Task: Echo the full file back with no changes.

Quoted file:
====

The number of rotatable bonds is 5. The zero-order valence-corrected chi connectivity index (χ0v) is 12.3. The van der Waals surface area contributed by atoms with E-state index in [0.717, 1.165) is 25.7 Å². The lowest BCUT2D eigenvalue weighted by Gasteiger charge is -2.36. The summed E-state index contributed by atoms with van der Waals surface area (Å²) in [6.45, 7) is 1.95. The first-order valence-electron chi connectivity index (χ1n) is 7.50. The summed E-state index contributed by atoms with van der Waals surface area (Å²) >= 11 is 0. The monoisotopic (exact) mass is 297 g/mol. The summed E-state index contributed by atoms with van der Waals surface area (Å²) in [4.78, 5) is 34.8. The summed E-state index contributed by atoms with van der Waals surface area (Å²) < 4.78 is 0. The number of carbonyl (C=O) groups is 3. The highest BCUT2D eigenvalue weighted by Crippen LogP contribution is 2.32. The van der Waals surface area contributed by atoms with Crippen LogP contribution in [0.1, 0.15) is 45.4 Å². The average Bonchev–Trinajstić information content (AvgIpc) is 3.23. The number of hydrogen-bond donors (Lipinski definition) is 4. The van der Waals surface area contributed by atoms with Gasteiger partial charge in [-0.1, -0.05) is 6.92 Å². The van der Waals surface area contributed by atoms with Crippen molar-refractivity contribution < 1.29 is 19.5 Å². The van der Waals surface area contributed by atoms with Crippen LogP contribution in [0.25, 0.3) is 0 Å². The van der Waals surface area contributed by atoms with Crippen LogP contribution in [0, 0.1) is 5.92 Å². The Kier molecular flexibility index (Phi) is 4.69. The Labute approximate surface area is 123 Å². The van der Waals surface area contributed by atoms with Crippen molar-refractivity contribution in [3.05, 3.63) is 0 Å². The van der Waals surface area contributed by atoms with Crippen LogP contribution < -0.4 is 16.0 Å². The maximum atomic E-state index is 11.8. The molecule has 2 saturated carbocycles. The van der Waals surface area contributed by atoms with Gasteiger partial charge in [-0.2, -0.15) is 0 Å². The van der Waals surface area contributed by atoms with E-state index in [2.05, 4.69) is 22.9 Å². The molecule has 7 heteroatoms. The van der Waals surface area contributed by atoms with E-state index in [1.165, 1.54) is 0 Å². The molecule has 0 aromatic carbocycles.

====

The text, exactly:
The number of rotatable bonds is 5. The zero-order valence-corrected chi connectivity index (χ0v) is 12.3. The van der Waals surface area contributed by atoms with E-state index in [0.717, 1.165) is 25.7 Å². The lowest BCUT2D eigenvalue weighted by Gasteiger charge is -2.36. The summed E-state index contributed by atoms with van der Waals surface area (Å²) in [6.45, 7) is 1.95. The first-order valence-electron chi connectivity index (χ1n) is 7.50. The summed E-state index contributed by atoms with van der Waals surface area (Å²) >= 11 is 0. The monoisotopic (exact) mass is 297 g/mol. The summed E-state index contributed by atoms with van der Waals surface area (Å²) in [4.78, 5) is 34.8. The summed E-state index contributed by atoms with van der Waals surface area (Å²) < 4.78 is 0. The number of carbonyl (C=O) groups is 3. The highest BCUT2D eigenvalue weighted by Crippen LogP contribution is 2.32. The van der Waals surface area contributed by atoms with Crippen LogP contribution in [0.1, 0.15) is 45.4 Å². The average Bonchev–Trinajstić information content (AvgIpc) is 3.23. The number of hydrogen-bond donors (Lipinski definition) is 4. The van der Waals surface area contributed by atoms with Gasteiger partial charge in [-0.1, -0.05) is 6.92 Å². The van der Waals surface area contributed by atoms with Crippen molar-refractivity contribution < 1.29 is 19.5 Å². The van der Waals surface area contributed by atoms with Crippen LogP contribution in [0.25, 0.3) is 0 Å². The van der Waals surface area contributed by atoms with Crippen LogP contribution in [0, 0.1) is 5.92 Å². The Kier molecular flexibility index (Phi) is 4.69. The Labute approximate surface area is 123 Å². The van der Waals surface area contributed by atoms with Crippen molar-refractivity contribution in [3.05, 3.63) is 0 Å². The van der Waals surface area contributed by atoms with Crippen LogP contribution < -0.4 is 16.0 Å². The maximum atomic E-state index is 11.8. The molecule has 2 saturated carbocycles. The van der Waals surface area contributed by atoms with Gasteiger partial charge in [-0.2, -0.15) is 0 Å². The van der Waals surface area contributed by atoms with E-state index in [2.05, 4.69) is 22.9 Å². The molecule has 7 heteroatoms. The van der Waals surface area contributed by atoms with E-state index in [1.165, 1.54) is 0 Å². The molecule has 0 aromatic carbocycles.